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Center for Action and Contemplation

The Fullness of Our Humanity

Thursday, December 22, 2022

Father Greg Boyle is the Founder of Homeboy Industries, which offers jobs, services, and dignity to former gang members. He has witnessed the healing that comes from having reverence for reality—which is where we bump into God.  

We remember the sacred by our reverence. . . . This is the esteem we extend to the reality revealed to us. Jesus didn’t abandon his reality, he lived it. He ran away from nothing and sought some wise path through everything. He engaged in it all with acceptance. He had an eye out always for cherishing his reality. A homie, Leo, wrote me: “I’m going to trust God’s constancy of love to hover over my crazy ass. I’m fervent in my efforts to cultivate holy desires.” This is how we find this other kind of stride and joyful engagement in our cherished reality. The holy rests in every single thing. Yes, it hovers, over our crazy asses. . . .

I always liked that Saint Kateri Tekakwitha’s name “Tekakwitha” means “she who bumps into things.” What if holiness is a contact sport and we are meant to bump into things? This is what it means to embrace a contemplative, mystical way of seeing wholeness. It gives a window into complexity and keeps us from judging and scapegoating and demonizing. If we allow ourselves to “bump into things,” then we quit measuring. We cease to Bubble-Wrap ourselves against reality. We stop trying to “homeschool” our way through the world so that the world won’t touch us. Hard to embrace the world . . . if we are so protective and defensively shielded from it. A homie told me once, “It’s taken me all these years to see the real world. And once ya see it—there’s only God there.”

Boyle closes the gap between the secular and the sacred:

We don’t want to distance the secular but always bring it closer. It’s only then that ordinary things and moments become epiphanies of God’s presence. Some man said to me once, “I want to become more spiritual.” Yet God is inviting us to inhabit the fullness of our humanity. God holds out wholeness to us. Let’s not settle for just spiritual. We are sacramental to our core when we think that everything is holy. The holy not just found in the supernatural but in the Incarnational here and now. The truth is that sacraments are happening all the time if we have the eyes to see. . . .

The point of the Incarnation is that Jesus is one of us in the ordinary. Jesus is God’s declaration that the Infinite is present in it all. . . .

Our mystical “diving in” is at the heart of the Incarnation. Jesus ONLY referred to himself as the Son of Man, which means the Human One. It must be important. It shows up eighty-seven times in the Bible. “Never say it’s not God,” if it’s human, in the flesh, and ever-present.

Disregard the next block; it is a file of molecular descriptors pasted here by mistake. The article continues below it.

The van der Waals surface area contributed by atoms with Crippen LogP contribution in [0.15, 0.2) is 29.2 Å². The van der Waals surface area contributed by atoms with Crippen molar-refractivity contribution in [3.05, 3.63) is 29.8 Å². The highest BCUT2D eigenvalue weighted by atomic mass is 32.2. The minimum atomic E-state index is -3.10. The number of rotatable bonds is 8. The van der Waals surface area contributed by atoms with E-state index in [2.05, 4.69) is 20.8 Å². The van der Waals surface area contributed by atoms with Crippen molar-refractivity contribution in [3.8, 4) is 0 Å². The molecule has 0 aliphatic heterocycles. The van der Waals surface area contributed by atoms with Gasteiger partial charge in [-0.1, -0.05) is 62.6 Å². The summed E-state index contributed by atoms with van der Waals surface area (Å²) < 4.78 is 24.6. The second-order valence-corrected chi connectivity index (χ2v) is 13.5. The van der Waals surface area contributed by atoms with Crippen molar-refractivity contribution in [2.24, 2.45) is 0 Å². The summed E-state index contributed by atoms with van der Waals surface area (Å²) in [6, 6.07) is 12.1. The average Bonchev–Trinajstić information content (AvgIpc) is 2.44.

Gregory Boyle, The Whole Language: The Power of Extravagant Tenderness (New York: Avid Reader Press, 2021), 80, 81–82, 84, 85.

Explore Further. . .

Image credit: Zoe Schaffer, Seedling (detail), 2022, Pennsylvania, photograph, Unsplash. Markus Ilg, Austria (detail), 2020, Austria, photograph, Unsplash. Benjamin Yazza, Untitled 11 (detail), 2022, New Mexico, photograph, used with permission. Jenna Keiper & Leslye Colvin, 2022, triptych art, United States. Click here to enlarge image.

Image inspiration: The Christ in everything: nature, Advent candles and Scriptures, God in the cells of our hands.

Story from Our Community:

A year ago, I felt caught between two loves. I lost my faith community after I married my husband who is of the Baha’i faith. My community couldn’t wrap their heads around my husband being part of our faith rhythms and services. I have spent a year grieving and making sense of this. I’m so grateful to CAC for encouraging me to trust my sense of Christ as universal. . . In this new concept of Christ, I am slowing beginning to see the life-giving Christ everywhere: in small details in the midst of grief; the frosty leaves on the way to work; deep personal commonalities and Christ-likeness in those I have previously considered as ‘other’ (including my now-husband!); and even the goodness of the community I felt hurt by. —Emily C.

Prayer for our community:

God, Lord of all creation, lover of life and of everything, please help us to love in our very small way what You love infinitely and everywhere. We thank You that we can offer just this one prayer and that will be more than enough,  because in reality every thing and every one is connected, and nothing stands alone. To pray for one part is really to pray for the whole, and so we do. Help us each day to stand for love, for healing, for the good, for the diverse unity of the Body of Christ and all creation, because we know this is what You desire: as Jesus prayed, that all may be one. We offer our prayer together with all the holy names of God, we offer our prayer together with Christ, our Lord, Amen.

Listen to the prayer.


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